9 tips for safe winter walking

An elderly couple walking on a snow covered path with ski poles.

Cold and snow can make even the most dedicated walkers think twice about exercising outdoors over the winter. But cold weather doesn’t have to spell doom for your walking routine, thanks to these tips for safer winter walking: 

  1. Check the weather—Sometimes, walking outdoors isn’t worth the risk. Take snowstorms, ice storms and sleet: Once you’re soaked from rain or wet snow, you may not be able to keep your core body temperature at a safe level. And high winds plus cold temperatures can result in frostbite. Health challenges can also determine your optimal walking weather. See these tips for walkers with special health needs.

  2. Apply sunscreen—Yes, you can get sunburned on a cold, cloudy day. If you’ll be out more than 30 minutes, cover exposed skin (ears count) with sunscreen to protect yourself from skin-harming UVA and UVB rays. Don’t forget your sunglasses; they’ll reduce snow glare and help keep your eyes from drying out.

  3. Layer—Multiple, thinner, moisture-wicking layers are easier to remove and adjust to changing temperatures than a warm jacket with just a t-shirt underneath. Choose wool or winter running socks, which will wick away moisture to help keep your feet warm and dry, and don’t forget the hat, mittens and scarf. Here are some tips for layering in cold weather.

  4. Wear reflective gear—It gets lighter later and darker earlier this time of year. If you have to walk in the dark, bring a flashlight or headlamp along and put reflective strips on your clothing so you can be visible to drivers along your route.

  5. Warm up—Don’t step from a cozy house straight into icy air. Do a quick warm-up to help avoid painful muscle cramps. Five minutes of marching in place, 20-ish lunges or squats, and two to three minutes of jumping jacks should do it.

  6. Gain some traction—Make sure the soles of your boots or hiking shoes have large, grippy treads and are made of materials that are winter-rated for traction. Another option for keeping your footing in icy conditions? Slip ice cleats over your shoes, boots or running shoes. Or consider adding Nordic walking poles to your treks for both stability and a good workout.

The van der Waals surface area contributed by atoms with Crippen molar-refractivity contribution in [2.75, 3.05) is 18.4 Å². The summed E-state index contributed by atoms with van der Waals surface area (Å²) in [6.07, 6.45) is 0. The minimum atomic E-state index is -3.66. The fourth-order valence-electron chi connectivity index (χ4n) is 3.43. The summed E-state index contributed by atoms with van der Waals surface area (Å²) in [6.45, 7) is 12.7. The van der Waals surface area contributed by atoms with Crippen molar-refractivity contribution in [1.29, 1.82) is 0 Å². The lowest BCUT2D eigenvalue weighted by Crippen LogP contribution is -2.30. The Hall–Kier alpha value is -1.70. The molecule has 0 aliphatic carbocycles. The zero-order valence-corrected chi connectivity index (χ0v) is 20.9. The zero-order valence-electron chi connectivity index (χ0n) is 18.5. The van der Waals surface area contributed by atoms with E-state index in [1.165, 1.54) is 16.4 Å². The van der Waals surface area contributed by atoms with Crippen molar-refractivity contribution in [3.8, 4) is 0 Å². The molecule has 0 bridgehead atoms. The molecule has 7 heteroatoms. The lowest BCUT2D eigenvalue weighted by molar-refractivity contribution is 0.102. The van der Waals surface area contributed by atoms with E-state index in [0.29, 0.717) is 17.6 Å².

7. Stay hydrated—You won’t sweat as much in the winter, but once you get moving, you’ll still perspire and lose water inside all those layers. Plus, winter air is drying so drink before, during (from a lightweight bottle) and after your walk.

  8. Stay alert—Pay attention; keep your eyes on the landscape ahead. Listen to music or a podcast while you walk, but hold more distracting activities (e.g., texting or reading) for later. Keep an eye out for black ice and try to skirt especially icy areas. It’s also a good idea to steer clear of snow drifts.

  9. Walk like a penguin—If you don’t have safety equipment (e.g., ice cleats) and encounter unavoidable ice, spread your feet a foot or more apart to help stay stabilized as you walk. Bend your knees a bit to keep your center of gravity closer to the ground. Then take short steps or shuffle, keeping your feet flat on the ice. If you do lose your footing, don’t use your outstretched arms to stop a fall, and bend your back and head forward so you don’t hit your head on the ground.

As you can see, walking in the winter takes a little more preparation, but the rewards can be even greater than walking in other seasons. Not only can you burn more calories in the winter, but the silence and the invigorating cold air can help clear your mind and reduce stress. There’s also a whole other world of fun winter activities you’ll be in shape to take on. We hope you’ll get out there and fall in love with winter walking!